Monday, August 22, 2016
In a grocery store where all the food hopes to be purchased by one of the Gods and taken to The Great Beyond outside the store doors, a hot dog named Frank is hoping to be paired with a bun named Brenda. But when calamity forces them out of their packages and separates them from their friends, their adventures across the store reveal a terrible truth. "The Great Beyond" is a fiction, concocted to mask the horrific slaughter that awaits at the hands -- and mouths -- of the Gods.
I mentioned South Park deliberately in the intro, as this movie embraces the same spirit of delirious profanity as Trey Parker and Matt Stone. In particular, Sausage Party has a lot in common with Team America: World Police (in just how far it's willing to go) and The Book of Mormon (for it's barely coded message).
When the movie is in "funny" mode, it's hard-to-catch-your-breath funny. The Disney-style opening number (with music by Alan Menken, no less!) sets the stage for an opening act of hilarious jokes that run the gamut from gross-out humor, playing with stereotypes, parody, and everything in between. And the final 15 minutes are even better, and often even more shocking than funny.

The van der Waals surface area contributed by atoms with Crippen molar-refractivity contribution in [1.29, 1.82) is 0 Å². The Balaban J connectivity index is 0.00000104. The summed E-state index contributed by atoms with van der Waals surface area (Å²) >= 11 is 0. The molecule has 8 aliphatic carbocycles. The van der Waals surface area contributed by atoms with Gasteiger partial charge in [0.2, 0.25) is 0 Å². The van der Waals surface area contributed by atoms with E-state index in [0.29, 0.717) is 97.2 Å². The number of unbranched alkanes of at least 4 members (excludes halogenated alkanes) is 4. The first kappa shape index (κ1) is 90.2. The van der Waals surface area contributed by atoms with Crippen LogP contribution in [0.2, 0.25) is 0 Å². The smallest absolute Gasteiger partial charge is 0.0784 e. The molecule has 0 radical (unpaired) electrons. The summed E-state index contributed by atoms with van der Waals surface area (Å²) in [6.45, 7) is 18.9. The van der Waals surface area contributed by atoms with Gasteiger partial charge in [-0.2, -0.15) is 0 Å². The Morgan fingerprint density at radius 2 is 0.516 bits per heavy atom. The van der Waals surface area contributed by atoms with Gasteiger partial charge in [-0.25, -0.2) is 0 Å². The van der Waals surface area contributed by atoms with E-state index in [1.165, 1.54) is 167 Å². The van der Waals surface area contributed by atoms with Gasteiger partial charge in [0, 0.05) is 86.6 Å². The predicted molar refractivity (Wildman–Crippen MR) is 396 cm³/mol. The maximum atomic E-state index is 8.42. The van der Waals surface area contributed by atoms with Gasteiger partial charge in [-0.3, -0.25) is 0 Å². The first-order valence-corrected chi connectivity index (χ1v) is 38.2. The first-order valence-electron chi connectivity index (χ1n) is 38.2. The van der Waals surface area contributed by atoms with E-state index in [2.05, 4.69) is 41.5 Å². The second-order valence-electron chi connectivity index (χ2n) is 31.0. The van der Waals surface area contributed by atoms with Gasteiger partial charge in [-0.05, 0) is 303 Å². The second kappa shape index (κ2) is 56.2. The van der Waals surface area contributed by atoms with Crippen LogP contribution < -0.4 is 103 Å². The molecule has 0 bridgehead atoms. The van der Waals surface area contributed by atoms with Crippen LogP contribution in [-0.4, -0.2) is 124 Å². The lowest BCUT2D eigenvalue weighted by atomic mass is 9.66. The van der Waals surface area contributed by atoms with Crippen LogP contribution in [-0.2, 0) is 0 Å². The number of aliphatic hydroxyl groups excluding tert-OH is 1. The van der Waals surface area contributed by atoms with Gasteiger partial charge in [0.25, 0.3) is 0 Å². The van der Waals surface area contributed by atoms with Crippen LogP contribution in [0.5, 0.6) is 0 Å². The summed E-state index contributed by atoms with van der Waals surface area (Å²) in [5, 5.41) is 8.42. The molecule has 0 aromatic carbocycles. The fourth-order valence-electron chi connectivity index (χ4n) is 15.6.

In the "message" mode, Sausage Party actually has something to say -- and it goes about it more cleverly than most people would expect a "stoner film" to manage. The middle act is a not-at-all-subtle dig at organized religion, with a nice joke or two at the expense of overly smug atheists too.
The flaw of Sausage Party is that these two modes of the movie rarely work together at the same time. Half the movie (the bookends) is laugh out loud hysterical. The other half is just plain smart, and seems all the more so for coming when you don't necessarily expect it. But invert your point of view on that, and you could also say that half the movie isn't nearly as funny as it should be, and the other half is just a procession of stupid jokes. I don't mean to undersell the whole package, which is good overall, but I felt like it could have been even better, given the separate hints of greatness.
The cast here is largely made of the usual suspects -- Seth Rogen, Jonah Hill, Michael Cera, James Franco, Danny McBride, Craig Robinson, Nick Kroll, Paul Rudd, and David Krumholtz. But there are also some new voices for this gang -- Kritsen Wiig, Bill Hader, Salma Hayek, and (incongruously and unrecognizably) Edward Norton. It's a solid ensemble that definitely elevates the funny.
I'd say Sausage Party merits a B+. I'd wager that's more than high enough for most people's hopes of it, though I'd have to say after seeing it that I might have hoped for even higher.